e-Prescribing: Finding Balance Between In-Person and Virtual Care

By Dr. Soreya Dhanji

More than two years into the COVID-19 pandemic, physicians like myself have gained experience providing virtual care to their patients. With the lifting of social distancing protocols also allowing for more in-person appointments where needed, an optimal balance is beginning to take shape.

e-Prescribing: Finding Balance Between In-Person and Virtual Care

While virtual care should never replace in-person appointments, physicians, pharmacists, and patients alike have experienced how complementary virtual care and digital health tools can be for in-person appointments, ushering in a new and improved “normal” for the delivery of patient care. As we look beyond the pandemic, we need to continue driving this digital revolution of health care forward.

For many of us, the pandemic has required aspects of our lives to take place online, leading to feelings of isolation and disconnection. However, thanks to virtual care, I have noticed patients becoming more engaged in their personal care plans. My patients are more empowered to ask questions and with so many methods of communication at their fingertips (be it phone calls, email, or video appointments). As patients have become more comfortable with virtual care, I have also seen them more frequently and this has been of particular importance for treating mental health and other chronic conditions. In fact, in an Ontario Telemedicine Network (OTN) survey, 92 per cent of respondents said e-visits made accessing care more convenient for them.

The prescription process is an example I often use to illustrate the importance of digital health solutions in my practice. When I relied on traditional methods for prescription management such as physical copies or fax, there were barriers to a patient taking medications as prescribed – be it a lost script, a forged prescription or a transcription error that risked compromising patient safety. If there were questions about a prescription, a fax could be missed for a few days or lost entirely, delaying patient care.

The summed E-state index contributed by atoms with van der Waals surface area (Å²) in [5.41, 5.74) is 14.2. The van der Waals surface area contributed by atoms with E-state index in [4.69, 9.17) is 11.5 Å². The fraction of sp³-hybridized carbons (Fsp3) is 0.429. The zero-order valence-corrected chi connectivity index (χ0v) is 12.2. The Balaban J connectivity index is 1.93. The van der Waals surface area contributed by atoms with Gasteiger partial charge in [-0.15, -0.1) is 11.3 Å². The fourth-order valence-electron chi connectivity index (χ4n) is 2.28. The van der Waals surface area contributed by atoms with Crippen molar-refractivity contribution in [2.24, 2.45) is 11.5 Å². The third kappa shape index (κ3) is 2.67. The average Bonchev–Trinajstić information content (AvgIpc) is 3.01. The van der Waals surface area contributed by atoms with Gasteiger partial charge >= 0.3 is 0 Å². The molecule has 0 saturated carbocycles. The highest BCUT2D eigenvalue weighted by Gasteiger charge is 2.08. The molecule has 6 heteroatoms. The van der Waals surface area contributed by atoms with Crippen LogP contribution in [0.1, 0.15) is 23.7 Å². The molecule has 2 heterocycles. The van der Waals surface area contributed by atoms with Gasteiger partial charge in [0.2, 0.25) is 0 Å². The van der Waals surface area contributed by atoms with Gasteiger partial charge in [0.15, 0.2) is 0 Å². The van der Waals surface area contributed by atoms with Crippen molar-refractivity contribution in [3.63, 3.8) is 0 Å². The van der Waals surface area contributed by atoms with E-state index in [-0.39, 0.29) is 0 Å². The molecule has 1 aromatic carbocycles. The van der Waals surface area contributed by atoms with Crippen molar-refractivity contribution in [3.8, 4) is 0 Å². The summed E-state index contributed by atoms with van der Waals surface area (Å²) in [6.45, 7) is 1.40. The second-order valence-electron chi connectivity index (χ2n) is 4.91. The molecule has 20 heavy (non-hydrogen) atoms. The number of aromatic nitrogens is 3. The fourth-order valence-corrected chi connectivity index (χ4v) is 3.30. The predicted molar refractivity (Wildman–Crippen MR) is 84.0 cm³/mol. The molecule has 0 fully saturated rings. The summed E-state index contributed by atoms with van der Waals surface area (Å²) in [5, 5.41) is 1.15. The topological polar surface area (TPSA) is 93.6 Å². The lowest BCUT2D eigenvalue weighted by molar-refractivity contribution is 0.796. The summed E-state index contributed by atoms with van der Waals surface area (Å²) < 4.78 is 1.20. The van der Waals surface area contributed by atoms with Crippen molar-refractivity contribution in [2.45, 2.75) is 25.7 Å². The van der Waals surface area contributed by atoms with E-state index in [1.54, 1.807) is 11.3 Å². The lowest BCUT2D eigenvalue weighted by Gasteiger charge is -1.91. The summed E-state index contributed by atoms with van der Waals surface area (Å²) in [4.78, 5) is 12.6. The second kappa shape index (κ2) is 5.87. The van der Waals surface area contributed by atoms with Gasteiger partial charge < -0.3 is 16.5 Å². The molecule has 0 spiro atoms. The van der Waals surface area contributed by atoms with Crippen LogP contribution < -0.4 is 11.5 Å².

Luckily, I integrated PrescribeIT®, Canada Health Infoway’s e-prescribing tool, into my practice before the pandemic began. PrescribeIT® provides safer and more efficient medication management by connecting prescribers through their existing electronic medical records (EMR) to community retail pharmacies, to enable the secure electronic transmission of prescriptions.

Recently, I had a patient with chronic pain who was prescribed high doses of opioids by a prior clinic. We were working together via virtual appointments to taper down their opioid prescriptions and through PrescribeIT’s secure messaging functionality, I was able to update their pharmacist and align on a treatment plan. As we were dealing with controlled substances, there were some questions that came up from the pharmacy team when filling the prescription. Through the service’s secure messaging system, the questions came directly into my EMR, allowing me to address them in real time, and enabling a more streamlined prescription process with increased time for patient care.

This case speaks to two issues that are very relevant in Canadian health care right now – the opioid epidemic and data security. In managing opioid prescriptions, e-prescribing reduces the risk of a lost or forged prescription and improves medication compliance. With e-prescribing, physicians can see the dispensing history, which can help identify any potential misuse. Since PrescribeIT® uses two-factor authorization and is integrated directly into the backend of the pharmacy management software and physicians’ EMR, it also replaces the need to rely on unsecured methods such as fax and email. Patients can feel confident that their data is staying safe. 

e-Prescribing is, I believe, one of the core digital tools for modernizing the delivery of health care, yet also one of the easiest changes to implement because the tool already exists. With PrescribeIT® directly integrated into my EMR and operating on the backend, it has streamlined my workflow and reduced paperwork. It’s a small change that I believe has a significant impact for physicians, pharmacists, and patients, and I hope to see it broadly implemented in practices and pharmacies across the country.

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About the author
Dr. Soreya Dhanji

Dr. Soreya Dhanji

Dr. Soreya Dhanji is a family medicine physician with a focus on preventive health care. She has also been involved in CME development and sits on advisory boards such as the COVID-19 Clinical Working Group and the TELUS Clinical Advisory Board.